BAPEN has long been promoting improvements in nutritional care and has promoted five tenets of good nutritional care; 1. Prevent malnutrition where possible. 2. Early screening and detection of malnutrition (For example the ‘MUST’ screening tool www.bapen.org/MUST). 3. Individual nutritional care plans when malnutrition risk is detected. 4. Training and education for all frontline staff involved in the delivery of nutritional care. 5. Improved management and monitoring systems, including an integrated nutritional pathway of care.
However, we know from the national nutrition screening week data that the prevalence of malnutrition in all care settings remains high. BAPEN has therefore developed a tool to support hospitals and care homes to measure the quality of the nutritional care they provide. Building on the work undertaken during the Nutrition Screening Weeks, which created a national picture of the prevalence of malnutrition in the UK, BAPEN has developed a web-based Nutritional Care Tool which enables care homes and hospitals to monitor nutritional screening, the effectiveness of the nutritional care they provide and patient experience.
We appreciate that the complexities of delivering good nutritional care make measurement fraught with difficulty. However, we believe that measurement is key to delivering further improvements in the quality of nutritional care patients receive. The tool was developed and tested with over 80 frontline healthcare professionals across the UK to ensure clinical utility and practicality. This tool utilises quality improvement methodology (i.e. these data are intended to identify improvement opportunities within an organisation, not performance management or research). The tool contains three different types of measures:
The BAPEN Nutritional Care Tool overview
Monitoring nutritional care
Ensuring that individuals who are malnourished have an individualised nutritional care plan which is properly implemented is a basic fundamental element of care that is too often overlooked. Monitoring an individual’s nutritional care, including tracking their weight and any weight changes over time is also important. A key element of this tool is the patient experience section which will support healthcare providers to ensure that patients are receiving sufficient support to meet their nutritional needs. This is of particular importance given the findings of the London School of Economics report that described the widespread failure of hospitals to deliver the support that patients need to eat and drink. The report highlights “Inconsistent and poor standards of help with eating during hospital stays were also a key concern. In 2012, about a quarter of all survey respondents indicated that they needed support with eating during their hospital stay. This is a substantial proportion and points towards the issue of support with eating being a major issue for significant numbers of inpatients - just under three and a half million each year - rather than being a marginal or specialist issue. Of those who needed help with eating, more than one in three (38%) reported that they only sometimes received enough help with eating from staff, or did not receive enough help from staff. We estimate that this is equivalent to around 1.3 million people on an annual basis, of whom about 640,000 are aged 65 or over”. (London School of Economics and Political Science, 2015).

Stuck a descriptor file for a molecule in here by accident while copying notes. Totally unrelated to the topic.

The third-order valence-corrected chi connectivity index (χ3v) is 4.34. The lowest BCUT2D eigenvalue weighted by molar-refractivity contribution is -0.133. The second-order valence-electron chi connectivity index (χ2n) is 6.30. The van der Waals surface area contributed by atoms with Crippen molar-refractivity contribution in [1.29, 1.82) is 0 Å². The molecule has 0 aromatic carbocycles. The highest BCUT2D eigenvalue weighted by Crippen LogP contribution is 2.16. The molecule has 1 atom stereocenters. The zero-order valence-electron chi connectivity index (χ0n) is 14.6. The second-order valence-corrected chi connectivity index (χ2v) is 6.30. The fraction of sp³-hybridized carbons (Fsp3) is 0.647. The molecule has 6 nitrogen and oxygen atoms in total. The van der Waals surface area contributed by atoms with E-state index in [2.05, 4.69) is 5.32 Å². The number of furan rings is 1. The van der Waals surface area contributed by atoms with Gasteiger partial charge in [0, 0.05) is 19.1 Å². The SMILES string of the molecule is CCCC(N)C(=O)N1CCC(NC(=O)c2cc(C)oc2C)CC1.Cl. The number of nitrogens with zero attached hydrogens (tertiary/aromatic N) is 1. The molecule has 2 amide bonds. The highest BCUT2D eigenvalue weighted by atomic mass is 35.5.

BAPEN has designed the nutritional care tool to be suitable for care homes as well as hospitals, with appropriate setting specific questions. The tool has been extensively tested in both hospitals and care homes with over 50 organisations now registered to use the tool. We also provide a helpline for any queries relating to the implementation of the tool.